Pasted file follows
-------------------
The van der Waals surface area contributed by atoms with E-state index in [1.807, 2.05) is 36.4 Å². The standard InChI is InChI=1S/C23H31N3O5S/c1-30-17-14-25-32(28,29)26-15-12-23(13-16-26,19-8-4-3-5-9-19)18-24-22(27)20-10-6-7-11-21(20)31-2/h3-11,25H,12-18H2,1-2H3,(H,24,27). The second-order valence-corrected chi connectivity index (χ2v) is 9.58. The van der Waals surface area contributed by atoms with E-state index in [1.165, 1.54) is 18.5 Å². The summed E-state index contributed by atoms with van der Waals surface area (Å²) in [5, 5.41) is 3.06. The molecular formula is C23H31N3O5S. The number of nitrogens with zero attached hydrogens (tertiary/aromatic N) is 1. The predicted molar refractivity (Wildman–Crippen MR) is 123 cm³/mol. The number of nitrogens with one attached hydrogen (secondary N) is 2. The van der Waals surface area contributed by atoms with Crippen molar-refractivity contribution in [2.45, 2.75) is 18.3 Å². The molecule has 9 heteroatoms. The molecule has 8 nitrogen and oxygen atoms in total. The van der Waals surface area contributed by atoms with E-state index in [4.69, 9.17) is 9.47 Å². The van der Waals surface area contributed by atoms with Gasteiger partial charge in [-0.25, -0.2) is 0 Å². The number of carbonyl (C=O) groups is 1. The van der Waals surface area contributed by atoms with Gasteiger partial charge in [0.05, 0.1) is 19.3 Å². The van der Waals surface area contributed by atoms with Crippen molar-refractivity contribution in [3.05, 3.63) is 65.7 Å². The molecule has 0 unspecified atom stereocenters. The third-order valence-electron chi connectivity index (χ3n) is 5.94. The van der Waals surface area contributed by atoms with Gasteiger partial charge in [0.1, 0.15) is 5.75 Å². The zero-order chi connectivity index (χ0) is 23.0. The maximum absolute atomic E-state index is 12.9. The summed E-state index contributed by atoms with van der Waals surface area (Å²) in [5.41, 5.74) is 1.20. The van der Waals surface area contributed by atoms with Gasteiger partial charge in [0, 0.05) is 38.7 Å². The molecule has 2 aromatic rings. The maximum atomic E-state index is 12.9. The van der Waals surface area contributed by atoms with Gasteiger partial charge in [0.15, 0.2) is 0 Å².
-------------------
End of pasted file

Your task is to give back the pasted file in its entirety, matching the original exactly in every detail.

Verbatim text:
The van der Waals surface area contributed by atoms with E-state index in [1.807, 2.05) is 36.4 Å². The standard InChI is InChI=1S/C23H31N3O5S/c1-30-17-14-25-32(28,29)26-15-12-23(13-16-26,19-8-4-3-5-9-19)18-24-22(27)20-10-6-7-11-21(20)31-2/h3-11,25H,12-18H2,1-2H3,(H,24,27). The second-order valence-corrected chi connectivity index (χ2v) is 9.58. The van der Waals surface area contributed by atoms with E-state index in [1.165, 1.54) is 18.5 Å². The summed E-state index contributed by atoms with van der Waals surface area (Å²) in [5, 5.41) is 3.06. The molecular formula is C23H31N3O5S. The number of nitrogens with zero attached hydrogens (tertiary/aromatic N) is 1. The predicted molar refractivity (Wildman–Crippen MR) is 123 cm³/mol. The number of nitrogens with one attached hydrogen (secondary N) is 2. The van der Waals surface area contributed by atoms with Crippen molar-refractivity contribution in [2.45, 2.75) is 18.3 Å². The molecule has 9 heteroatoms. The molecule has 8 nitrogen and oxygen atoms in total. The van der Waals surface area contributed by atoms with E-state index in [4.69, 9.17) is 9.47 Å². The van der Waals surface area contributed by atoms with Gasteiger partial charge in [-0.25, -0.2) is 0 Å². The number of carbonyl (C=O) groups is 1. The van der Waals surface area contributed by atoms with Gasteiger partial charge in [0.05, 0.1) is 19.3 Å². The van der Waals surface area contributed by atoms with Crippen molar-refractivity contribution in [3.05, 3.63) is 65.7 Å². The molecule has 0 unspecified atom stereocenters. The third-order valence-electron chi connectivity index (χ3n) is 5.94. The van der Waals surface area contributed by atoms with Gasteiger partial charge in [0.1, 0.15) is 5.75 Å². The zero-order chi connectivity index (χ0) is 23.0. The maximum absolute atomic E-state index is 12.9. The summed E-state index contributed by atoms with van der Waals surface area (Å²) in [5.41, 5.74) is 1.20. The van der Waals surface area contributed by atoms with Gasteiger partial charge in [0, 0.05) is 38.7 Å². The molecule has 2 aromatic rings. The maximum atomic E-state index is 12.9. The van der Waals surface area contributed by atoms with Gasteiger partial charge in [0.15, 0.2) is 0 Å².